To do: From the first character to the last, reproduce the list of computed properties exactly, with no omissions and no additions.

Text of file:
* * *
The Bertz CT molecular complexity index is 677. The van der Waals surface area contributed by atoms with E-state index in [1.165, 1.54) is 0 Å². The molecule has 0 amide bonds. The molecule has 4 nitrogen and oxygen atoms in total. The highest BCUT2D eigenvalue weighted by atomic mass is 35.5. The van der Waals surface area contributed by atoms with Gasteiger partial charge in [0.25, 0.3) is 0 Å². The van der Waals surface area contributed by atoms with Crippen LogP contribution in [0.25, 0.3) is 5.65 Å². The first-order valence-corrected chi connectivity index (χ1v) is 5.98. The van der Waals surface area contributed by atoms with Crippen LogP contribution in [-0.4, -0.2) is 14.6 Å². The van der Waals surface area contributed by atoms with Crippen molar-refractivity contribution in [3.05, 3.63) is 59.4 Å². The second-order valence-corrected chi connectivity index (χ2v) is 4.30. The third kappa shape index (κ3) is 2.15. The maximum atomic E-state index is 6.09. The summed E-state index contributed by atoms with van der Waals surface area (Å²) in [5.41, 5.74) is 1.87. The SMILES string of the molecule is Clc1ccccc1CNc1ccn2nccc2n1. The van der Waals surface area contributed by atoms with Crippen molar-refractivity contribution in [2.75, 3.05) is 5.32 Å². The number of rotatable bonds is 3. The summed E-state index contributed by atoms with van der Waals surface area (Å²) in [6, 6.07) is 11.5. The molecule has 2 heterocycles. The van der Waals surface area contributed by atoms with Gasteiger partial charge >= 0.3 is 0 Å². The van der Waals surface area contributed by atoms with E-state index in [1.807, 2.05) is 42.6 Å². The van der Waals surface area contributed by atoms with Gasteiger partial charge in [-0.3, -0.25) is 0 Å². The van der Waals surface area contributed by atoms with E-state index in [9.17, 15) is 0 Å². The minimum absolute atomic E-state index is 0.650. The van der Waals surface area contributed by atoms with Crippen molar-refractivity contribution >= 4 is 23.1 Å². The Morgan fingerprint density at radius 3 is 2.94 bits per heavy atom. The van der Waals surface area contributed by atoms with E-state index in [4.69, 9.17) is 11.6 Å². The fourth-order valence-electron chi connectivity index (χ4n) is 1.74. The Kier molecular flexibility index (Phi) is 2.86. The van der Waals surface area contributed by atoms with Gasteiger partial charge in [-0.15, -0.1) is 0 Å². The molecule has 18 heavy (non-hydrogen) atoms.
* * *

The Bertz CT molecular complexity index is 677. The van der Waals surface area contributed by atoms with E-state index in [1.165, 1.54) is 0 Å². The molecule has 0 amide bonds. The molecule has 4 nitrogen and oxygen atoms in total. The highest BCUT2D eigenvalue weighted by atomic mass is 35.5. The van der Waals surface area contributed by atoms with Gasteiger partial charge in [0.25, 0.3) is 0 Å². The van der Waals surface area contributed by atoms with Crippen LogP contribution in [0.25, 0.3) is 5.65 Å². The first-order valence-corrected chi connectivity index (χ1v) is 5.98. The van der Waals surface area contributed by atoms with Crippen LogP contribution in [-0.4, -0.2) is 14.6 Å². The van der Waals surface area contributed by atoms with Crippen molar-refractivity contribution in [3.05, 3.63) is 59.4 Å². The second-order valence-corrected chi connectivity index (χ2v) is 4.30. The third kappa shape index (κ3) is 2.15. The maximum atomic E-state index is 6.09. The summed E-state index contributed by atoms with van der Waals surface area (Å²) in [5.41, 5.74) is 1.87. The SMILES string of the molecule is Clc1ccccc1CNc1ccn2nccc2n1. The van der Waals surface area contributed by atoms with Crippen molar-refractivity contribution in [2.75, 3.05) is 5.32 Å². The number of rotatable bonds is 3. The summed E-state index contributed by atoms with van der Waals surface area (Å²) in [6, 6.07) is 11.5. The molecule has 2 heterocycles. The van der Waals surface area contributed by atoms with Gasteiger partial charge >= 0.3 is 0 Å². The van der Waals surface area contributed by atoms with E-state index in [1.807, 2.05) is 42.6 Å². The van der Waals surface area contributed by atoms with Gasteiger partial charge in [-0.3, -0.25) is 0 Å². The van der Waals surface area contributed by atoms with E-state index in [9.17, 15) is 0 Å². The minimum absolute atomic E-state index is 0.650. The van der Waals surface area contributed by atoms with Crippen molar-refractivity contribution >= 4 is 23.1 Å². The Morgan fingerprint density at radius 3 is 2.94 bits per heavy atom. The van der Waals surface area contributed by atoms with E-state index in [4.69, 9.17) is 11.6 Å². The fourth-order valence-electron chi connectivity index (χ4n) is 1.74. The Kier molecular flexibility index (Phi) is 2.86. The van der Waals surface area contributed by atoms with Gasteiger partial charge in [-0.15, -0.1) is 0 Å². The molecule has 18 heavy (non-hydrogen) atoms.